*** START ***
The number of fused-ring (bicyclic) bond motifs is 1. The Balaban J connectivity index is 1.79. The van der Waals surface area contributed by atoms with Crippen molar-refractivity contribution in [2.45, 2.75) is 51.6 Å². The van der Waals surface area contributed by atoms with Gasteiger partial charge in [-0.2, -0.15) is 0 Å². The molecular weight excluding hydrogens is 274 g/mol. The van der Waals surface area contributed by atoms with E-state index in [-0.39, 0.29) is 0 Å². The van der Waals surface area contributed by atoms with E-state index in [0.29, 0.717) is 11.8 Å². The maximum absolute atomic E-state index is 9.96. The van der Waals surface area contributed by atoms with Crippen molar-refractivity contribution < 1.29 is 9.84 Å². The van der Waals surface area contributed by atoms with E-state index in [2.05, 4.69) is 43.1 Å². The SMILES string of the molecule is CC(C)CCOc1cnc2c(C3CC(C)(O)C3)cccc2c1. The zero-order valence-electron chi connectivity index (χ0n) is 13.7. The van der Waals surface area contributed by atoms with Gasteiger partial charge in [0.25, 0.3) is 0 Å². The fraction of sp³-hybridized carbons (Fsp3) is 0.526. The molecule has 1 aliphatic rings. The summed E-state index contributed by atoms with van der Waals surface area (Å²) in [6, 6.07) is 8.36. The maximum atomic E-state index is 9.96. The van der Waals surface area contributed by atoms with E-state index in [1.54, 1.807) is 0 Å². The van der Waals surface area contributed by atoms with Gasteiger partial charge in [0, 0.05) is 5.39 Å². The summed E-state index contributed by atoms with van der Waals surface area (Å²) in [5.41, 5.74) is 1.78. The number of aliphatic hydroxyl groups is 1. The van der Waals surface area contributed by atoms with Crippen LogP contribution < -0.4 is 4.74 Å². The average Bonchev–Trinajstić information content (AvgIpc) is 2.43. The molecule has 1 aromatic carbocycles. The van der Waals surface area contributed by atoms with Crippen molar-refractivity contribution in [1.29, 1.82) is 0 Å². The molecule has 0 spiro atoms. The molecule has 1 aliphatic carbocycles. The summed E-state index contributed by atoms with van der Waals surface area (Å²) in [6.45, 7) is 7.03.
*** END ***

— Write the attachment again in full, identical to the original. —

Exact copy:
The number of fused-ring (bicyclic) bond motifs is 1. The Balaban J connectivity index is 1.79. The van der Waals surface area contributed by atoms with Crippen molar-refractivity contribution in [2.45, 2.75) is 51.6 Å². The van der Waals surface area contributed by atoms with Gasteiger partial charge in [-0.2, -0.15) is 0 Å². The molecular weight excluding hydrogens is 274 g/mol. The van der Waals surface area contributed by atoms with E-state index in [-0.39, 0.29) is 0 Å². The van der Waals surface area contributed by atoms with E-state index in [0.29, 0.717) is 11.8 Å². The maximum absolute atomic E-state index is 9.96. The van der Waals surface area contributed by atoms with Crippen molar-refractivity contribution < 1.29 is 9.84 Å². The van der Waals surface area contributed by atoms with E-state index in [2.05, 4.69) is 43.1 Å². The SMILES string of the molecule is CC(C)CCOc1cnc2c(C3CC(C)(O)C3)cccc2c1. The zero-order valence-electron chi connectivity index (χ0n) is 13.7. The van der Waals surface area contributed by atoms with Gasteiger partial charge in [0.25, 0.3) is 0 Å². The fraction of sp³-hybridized carbons (Fsp3) is 0.526. The molecule has 1 aliphatic rings. The summed E-state index contributed by atoms with van der Waals surface area (Å²) in [6, 6.07) is 8.36. The maximum atomic E-state index is 9.96. The van der Waals surface area contributed by atoms with E-state index in [1.54, 1.807) is 0 Å². The van der Waals surface area contributed by atoms with Gasteiger partial charge in [0, 0.05) is 5.39 Å². The summed E-state index contributed by atoms with van der Waals surface area (Å²) in [5.41, 5.74) is 1.78. The number of aliphatic hydroxyl groups is 1. The van der Waals surface area contributed by atoms with Crippen LogP contribution < -0.4 is 4.74 Å². The average Bonchev–Trinajstić information content (AvgIpc) is 2.43. The molecule has 1 aromatic carbocycles. The van der Waals surface area contributed by atoms with Crippen molar-refractivity contribution in [1.29, 1.82) is 0 Å². The molecule has 0 spiro atoms. The molecule has 1 aliphatic carbocycles. The summed E-state index contributed by atoms with van der Waals surface area (Å²) in [6.45, 7) is 7.03.